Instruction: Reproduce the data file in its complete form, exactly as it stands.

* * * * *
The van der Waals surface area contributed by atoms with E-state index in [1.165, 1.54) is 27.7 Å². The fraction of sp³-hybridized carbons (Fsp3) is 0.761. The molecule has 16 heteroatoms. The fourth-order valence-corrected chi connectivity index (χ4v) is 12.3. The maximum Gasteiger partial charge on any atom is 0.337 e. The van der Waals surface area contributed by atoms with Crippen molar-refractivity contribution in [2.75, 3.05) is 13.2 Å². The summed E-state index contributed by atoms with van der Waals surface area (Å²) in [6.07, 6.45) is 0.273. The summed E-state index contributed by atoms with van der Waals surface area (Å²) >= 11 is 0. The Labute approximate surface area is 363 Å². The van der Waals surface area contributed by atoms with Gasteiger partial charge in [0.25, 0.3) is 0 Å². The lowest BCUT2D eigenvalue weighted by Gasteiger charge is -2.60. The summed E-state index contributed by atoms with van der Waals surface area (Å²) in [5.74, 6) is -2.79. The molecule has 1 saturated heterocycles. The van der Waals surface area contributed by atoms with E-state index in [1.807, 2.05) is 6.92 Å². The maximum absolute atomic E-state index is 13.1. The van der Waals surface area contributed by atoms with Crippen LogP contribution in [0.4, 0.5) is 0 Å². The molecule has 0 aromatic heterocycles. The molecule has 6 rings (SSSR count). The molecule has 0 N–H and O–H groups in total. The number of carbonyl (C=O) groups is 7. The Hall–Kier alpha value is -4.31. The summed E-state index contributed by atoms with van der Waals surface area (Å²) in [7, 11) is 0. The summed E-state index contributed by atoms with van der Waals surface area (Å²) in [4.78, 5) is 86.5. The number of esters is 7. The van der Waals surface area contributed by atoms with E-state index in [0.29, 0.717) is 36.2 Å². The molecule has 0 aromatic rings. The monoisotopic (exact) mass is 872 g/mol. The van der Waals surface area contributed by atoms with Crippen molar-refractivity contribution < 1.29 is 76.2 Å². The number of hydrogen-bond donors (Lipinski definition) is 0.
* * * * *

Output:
The van der Waals surface area contributed by atoms with E-state index in [1.165, 1.54) is 27.7 Å². The fraction of sp³-hybridized carbons (Fsp3) is 0.761. The molecule has 16 heteroatoms. The fourth-order valence-corrected chi connectivity index (χ4v) is 12.3. The maximum Gasteiger partial charge on any atom is 0.337 e. The van der Waals surface area contributed by atoms with Crippen molar-refractivity contribution in [2.75, 3.05) is 13.2 Å². The summed E-state index contributed by atoms with van der Waals surface area (Å²) in [6.07, 6.45) is 0.273. The summed E-state index contributed by atoms with van der Waals surface area (Å²) >= 11 is 0. The Labute approximate surface area is 363 Å². The van der Waals surface area contributed by atoms with Gasteiger partial charge in [0.25, 0.3) is 0 Å². The lowest BCUT2D eigenvalue weighted by Gasteiger charge is -2.60. The summed E-state index contributed by atoms with van der Waals surface area (Å²) in [5.74, 6) is -2.79. The molecule has 1 saturated heterocycles. The van der Waals surface area contributed by atoms with E-state index in [1.807, 2.05) is 6.92 Å². The maximum absolute atomic E-state index is 13.1. The van der Waals surface area contributed by atoms with Crippen LogP contribution in [0.4, 0.5) is 0 Å². The molecule has 0 aromatic heterocycles. The molecule has 6 rings (SSSR count). The molecule has 0 N–H and O–H groups in total. The number of carbonyl (C=O) groups is 7. The Hall–Kier alpha value is -4.31. The summed E-state index contributed by atoms with van der Waals surface area (Å²) in [7, 11) is 0. The summed E-state index contributed by atoms with van der Waals surface area (Å²) in [4.78, 5) is 86.5. The number of esters is 7. The van der Waals surface area contributed by atoms with E-state index in [0.29, 0.717) is 36.2 Å². The molecule has 0 aromatic rings. The monoisotopic (exact) mass is 872 g/mol. The van der Waals surface area contributed by atoms with Crippen molar-refractivity contribution < 1.29 is 76.2 Å². The number of hydrogen-bond donors (Lipinski definition) is 0.